Voice stress analysis

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Voice stress analysis (VSA) and computer voice stress analysis (CVSA) are collectively a pseudoscientific technology that aims to infer deception from stress measured in the voice. The CVSA records the human voice using a microphone, and the technology is based on the tenet that the non-verbal, low-frequency content of the voice conveys information about the physiological and psychological state of the speaker. Typically utilized in investigative settings, the technology aims to differentiate between stressed and non-stressed outputs in response to stimuli (e.g., questions posed), with high stress seen as an indication of deception.[1]

The use of voice stress analysis (VSA) for the detection of deception is controversial. Discussions about the application of VSA have focused on whether this technology can indeed reliably detect stress, and, if so, whether deception can be inferred from this stress.[2] Critics have argued that—even if stress could reliably be measured from the voice—this would be highly similar to measuring stress with the polygraph, for example, and that all critiques centered on polygraph testing apply to VSA as well.[3] A 2002 review of the state of the art conducted for the United States Department of Justice found several technical challenges to the technology, including the same problem of determining deception.[4] When reviewing the literature on the effectiveness of VSA in 2003, the National Research Council concluded, “Overall, this research and the few controlled tests conducted over the past decade offer little or no scientific basis for the use of the computer voice stress analyzer or similar voice measurement instruments”.[1]:168 A 2013 paper published in Proceedings of Meetings on Acoustics reviewed the "scientific implausibility" of its principles and "ungrounded claims of the aggressive propaganda from sellers of voice stress analysis gadgets".[5]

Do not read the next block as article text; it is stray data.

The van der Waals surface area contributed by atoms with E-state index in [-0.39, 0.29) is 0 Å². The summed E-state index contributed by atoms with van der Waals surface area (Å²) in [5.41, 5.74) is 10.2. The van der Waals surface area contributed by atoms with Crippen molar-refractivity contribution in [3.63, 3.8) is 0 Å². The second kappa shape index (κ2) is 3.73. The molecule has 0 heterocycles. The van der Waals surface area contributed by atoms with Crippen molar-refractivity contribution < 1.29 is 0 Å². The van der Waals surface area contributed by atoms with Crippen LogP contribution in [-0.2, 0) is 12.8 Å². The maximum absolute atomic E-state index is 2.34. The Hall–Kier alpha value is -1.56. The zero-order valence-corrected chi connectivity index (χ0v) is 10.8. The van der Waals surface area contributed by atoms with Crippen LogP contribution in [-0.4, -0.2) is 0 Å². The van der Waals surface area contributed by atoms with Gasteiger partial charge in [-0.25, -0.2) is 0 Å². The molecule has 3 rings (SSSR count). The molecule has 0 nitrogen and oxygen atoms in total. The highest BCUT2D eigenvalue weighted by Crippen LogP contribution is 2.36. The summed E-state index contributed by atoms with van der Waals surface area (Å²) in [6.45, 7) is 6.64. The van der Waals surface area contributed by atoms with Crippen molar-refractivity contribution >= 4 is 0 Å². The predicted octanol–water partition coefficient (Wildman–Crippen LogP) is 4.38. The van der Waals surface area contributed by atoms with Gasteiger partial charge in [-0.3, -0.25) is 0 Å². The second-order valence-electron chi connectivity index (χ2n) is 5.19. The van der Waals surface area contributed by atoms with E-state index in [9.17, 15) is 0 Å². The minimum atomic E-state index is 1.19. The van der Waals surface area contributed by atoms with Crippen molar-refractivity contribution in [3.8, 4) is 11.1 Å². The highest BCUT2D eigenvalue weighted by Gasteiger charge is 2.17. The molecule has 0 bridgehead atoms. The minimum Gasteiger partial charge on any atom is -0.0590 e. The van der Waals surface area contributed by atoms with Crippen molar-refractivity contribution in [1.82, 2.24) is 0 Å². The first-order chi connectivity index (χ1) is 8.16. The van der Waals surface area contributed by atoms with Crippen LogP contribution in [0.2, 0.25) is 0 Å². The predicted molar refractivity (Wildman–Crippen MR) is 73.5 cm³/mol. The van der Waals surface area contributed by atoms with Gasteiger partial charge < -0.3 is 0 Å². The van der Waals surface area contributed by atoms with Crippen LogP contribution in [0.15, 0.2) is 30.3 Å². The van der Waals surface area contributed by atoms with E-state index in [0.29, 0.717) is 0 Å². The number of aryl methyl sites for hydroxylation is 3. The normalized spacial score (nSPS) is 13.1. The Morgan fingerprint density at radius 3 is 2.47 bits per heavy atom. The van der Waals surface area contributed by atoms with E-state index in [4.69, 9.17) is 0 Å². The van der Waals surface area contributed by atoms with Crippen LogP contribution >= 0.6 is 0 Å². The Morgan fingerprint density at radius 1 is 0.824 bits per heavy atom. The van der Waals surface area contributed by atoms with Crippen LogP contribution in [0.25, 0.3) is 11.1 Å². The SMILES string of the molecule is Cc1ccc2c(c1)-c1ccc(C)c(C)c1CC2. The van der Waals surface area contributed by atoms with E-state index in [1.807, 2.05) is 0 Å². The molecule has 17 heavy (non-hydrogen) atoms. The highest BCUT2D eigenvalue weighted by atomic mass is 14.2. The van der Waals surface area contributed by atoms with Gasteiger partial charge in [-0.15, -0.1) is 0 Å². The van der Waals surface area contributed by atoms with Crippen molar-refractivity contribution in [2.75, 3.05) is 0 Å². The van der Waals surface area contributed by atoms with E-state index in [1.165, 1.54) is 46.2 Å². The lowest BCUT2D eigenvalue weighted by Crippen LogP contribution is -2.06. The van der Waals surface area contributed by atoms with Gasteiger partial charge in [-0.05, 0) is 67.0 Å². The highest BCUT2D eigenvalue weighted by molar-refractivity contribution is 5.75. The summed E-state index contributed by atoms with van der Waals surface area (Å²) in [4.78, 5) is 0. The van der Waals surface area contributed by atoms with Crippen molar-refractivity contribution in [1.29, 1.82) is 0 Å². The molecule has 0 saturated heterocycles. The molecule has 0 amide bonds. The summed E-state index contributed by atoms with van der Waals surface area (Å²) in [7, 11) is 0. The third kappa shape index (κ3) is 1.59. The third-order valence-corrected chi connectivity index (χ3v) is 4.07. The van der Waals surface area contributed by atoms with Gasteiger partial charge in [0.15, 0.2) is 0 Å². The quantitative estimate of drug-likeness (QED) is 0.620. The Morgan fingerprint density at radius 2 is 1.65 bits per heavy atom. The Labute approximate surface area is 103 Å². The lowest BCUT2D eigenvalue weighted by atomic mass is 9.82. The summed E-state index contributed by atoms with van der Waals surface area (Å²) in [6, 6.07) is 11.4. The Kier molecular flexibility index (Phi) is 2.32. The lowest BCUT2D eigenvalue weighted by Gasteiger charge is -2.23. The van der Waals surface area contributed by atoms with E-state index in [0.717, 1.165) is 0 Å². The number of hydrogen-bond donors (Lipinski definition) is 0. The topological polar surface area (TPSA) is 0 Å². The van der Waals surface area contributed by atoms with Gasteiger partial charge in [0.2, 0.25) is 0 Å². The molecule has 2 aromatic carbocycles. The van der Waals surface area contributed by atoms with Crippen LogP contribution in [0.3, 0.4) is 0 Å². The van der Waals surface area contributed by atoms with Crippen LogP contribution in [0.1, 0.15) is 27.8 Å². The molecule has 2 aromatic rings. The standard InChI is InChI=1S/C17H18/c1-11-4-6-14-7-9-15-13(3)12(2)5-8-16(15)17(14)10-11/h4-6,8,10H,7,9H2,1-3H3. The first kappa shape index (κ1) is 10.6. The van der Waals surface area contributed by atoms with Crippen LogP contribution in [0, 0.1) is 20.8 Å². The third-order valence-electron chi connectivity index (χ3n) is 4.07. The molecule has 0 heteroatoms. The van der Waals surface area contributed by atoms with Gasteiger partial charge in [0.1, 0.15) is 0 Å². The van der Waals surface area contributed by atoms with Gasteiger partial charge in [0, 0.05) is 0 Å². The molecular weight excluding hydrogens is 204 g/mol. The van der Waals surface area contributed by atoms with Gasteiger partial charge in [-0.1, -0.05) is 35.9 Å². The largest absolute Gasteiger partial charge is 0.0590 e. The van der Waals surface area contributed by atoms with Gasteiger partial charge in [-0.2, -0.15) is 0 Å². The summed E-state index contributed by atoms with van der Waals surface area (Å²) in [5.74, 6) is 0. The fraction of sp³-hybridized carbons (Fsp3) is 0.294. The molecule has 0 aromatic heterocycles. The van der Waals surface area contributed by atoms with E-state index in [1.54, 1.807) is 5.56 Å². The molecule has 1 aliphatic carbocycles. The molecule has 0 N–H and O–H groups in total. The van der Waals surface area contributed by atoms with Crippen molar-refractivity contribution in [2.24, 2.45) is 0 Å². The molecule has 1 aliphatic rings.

Confession made following a voice stress examination was allowed to be used as evidence in a case in Wisconsin in 2014.[6] In the case of the murder of 12-year-old Stephanie Crowe confessions were made while three suspects were undergoing VSA which were later found to be false by a judge; the manufacturer of the VSA equipment later settled a lawsuit that alleged that it was liable for the harm the three suspects suffered.[7] In a similar case, Donovan Allen falsely confessed to killing his mother after failing a VSA test. He was acquitted 15 years later based on exonerating DNA evidence.[8] George Zimmerman was given a VSA after he fatally shot Florida teenager Trayvon Martin in 2012.[9]

References[edit]

  1. ^ a b National Research Council (2003). The Polygraph and Lie Detection. National Academies Press. ISBN 9780309263924. 
  2. ^ Eriksson, A. & Lacerda, F. (2007). Charlatanry in forensic speech science: A problem to be taken seriously. International Journal of Speech, Language and the Law, 14(2), 169-193. doi:10.1558/ijsll.2007.14.2.169
  3. ^ Lykken, David T. (1998). A tremor in the blood : uses and abuses of the lie detector. New York: Plenum Trade. pp. 196ff. ISBN 978-0306457821. 
  4. ^ Haddad, Darren; Walter, Sharon; Ratley, Roy; Smith, Megan (March 20, 2002), Investigation and Evaluation of Voice Stress Analysis Technology (PDF), United States Department of Justice, Document No. 193832, Award Number: 98-LB-VX-A013, [A] variety of factors could influence the presence or absence of the [voice pitch] microtremors, which are claimed to exist in our muscle control during speech production. It is clearly unlikely that a single measure such as that based on the computerized voice stress analyzer could be universally successful in assessing stress...it is not possible to cleanly separate the excitation signal into components due to emotion and those due to deception...a suspect under questioning would also display natural stress even if he were not guilty. 
  5. ^ Lacerda, Francisco (May 2013), "Voice stress analyses: Science and pseudoscience", Proceedings of Meetings on Acoustics, 19 (060003), doi:10.1121/1.4799435 
  6. ^ Zambo, Kristen (June 19, 2014). "Statements in rape case allowed in, made 17 hours after voice stress test, judge rules". Journal Times (Racine, WI). 
  7. ^ Marshall, Scott (May 25, 2005). "Maker of voice-analysis machine settles Crowe lawsuit". The San Diego Union Tribune. 
  8. ^ Kronebusch, Lauren. "Critic says Longview police got a false confession out of Donovan Allen". 
  9. ^ Kovaleski, Serge F. (16 May 2012). "Trayvon Martin Case Shadowed by Police Missteps". The New York Times.